Personal Finance

This channel is where we explore the holistic health of your financial house. Helpful, accurate articles include topics on credit, debt management, financial planning, real estate and taxes.


Many parents feel torn between funding their own retirement and paying for their kids' college education. But financial experts are united on which one should take priority.

Credit monitoring bureau Equifax was hacked and is offering fraud monitoring services for free. But experts say they're pretty useless.

A new meta-analysis of 150 studies finds that only one in three U.S. adults has a written living will or healthcare power of attorney documents.

Pago en Especie allows artists to meet tax obligations with a piece of art, and the government builds an impressive collection. Win-win!

This place has been in the top spot for years.

If you're all about taking money from rich people who don't want to cough up their dough, the Wealth Squad is where it's at.

We all want to get the best price for that sweater, that car, that house. Making a very precise offer of, say, $12.90 as opposed to $10, can help you do that. Sometimes.

Millions of people have figured out how to get by without a bank account, whether by choice or force of circumstance.

So-called sin taxes, excise taxes on things the government deems dangerous, can discourage bad behavior, but can they be too effective?

Starbucks holds as much cash for its customers as a midsize bank does, says the Wall Street Journal. Gift cards have helped the company to build a prepaid empire.

The IRS says you're legally obligated to pay income tax on eBay profits, especially if you're a regular seller. But eBay doesn't issue 1099 forms or define "regular seller." So it can be difficult to figure out what to do — but we're here to help.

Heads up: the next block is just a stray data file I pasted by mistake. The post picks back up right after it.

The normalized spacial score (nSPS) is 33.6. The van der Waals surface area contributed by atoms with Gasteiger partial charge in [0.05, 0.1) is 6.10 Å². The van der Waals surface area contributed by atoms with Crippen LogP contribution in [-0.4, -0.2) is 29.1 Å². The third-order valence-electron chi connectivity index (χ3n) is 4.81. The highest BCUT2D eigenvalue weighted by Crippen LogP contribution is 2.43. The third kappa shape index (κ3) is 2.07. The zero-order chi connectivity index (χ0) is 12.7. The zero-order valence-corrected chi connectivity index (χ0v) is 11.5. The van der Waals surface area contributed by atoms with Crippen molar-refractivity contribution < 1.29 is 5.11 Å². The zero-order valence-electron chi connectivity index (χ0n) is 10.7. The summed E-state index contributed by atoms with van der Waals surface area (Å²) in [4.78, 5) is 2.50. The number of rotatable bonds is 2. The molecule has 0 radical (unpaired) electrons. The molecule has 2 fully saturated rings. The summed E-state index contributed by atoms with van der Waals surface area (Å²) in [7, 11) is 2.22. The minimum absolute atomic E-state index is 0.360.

You have a shop on Etsy, while your partner owns an online travel agency. Should you both have tax ID numbers?

Student loans aren't free money. If you're tempted to buy a car with your financial aid check, you might want to do the math first.

All of your debts are classified as secured or unsecured during a bankruptcy, which affects how they're discharged or repaid.

Filing for bankruptcy can provide you with relief, but it also has some lasting repercussions that can affect your financial future.

The amount of available income you have after taxes, or disposable income, makes all the difference in whether you can file for bankruptcy.

Some people end up filing for bankruptcy due to credit card debt, but that doesn't necessarily mean that you can't get a credit card again.

Filing bankruptcy doesn't mean losing every single asset that you own; some of your assets may be considered exempt by the court.

People aren't the only ones who file for bankruptcy. Businesses, cities, and even countries sometimes get into insurmountable debt. But who takes the "prize" for largest filing?

If filing for bankruptcy seems like your golden ticket out of debt, it's time to learn about what's meant by median income and means testing.

If you get behind on your bills due to a specific life event, a hardship letter can help convince your creditors to help you get back on track.

Deciding to file for bankruptcy is difficult enough. Now you have to figure out the terminology used to describe your debts.

After a bankruptcy, you're ready to move on financially — and that can include buying a house. But how long will your bankruptcy keep you from reaching your goal?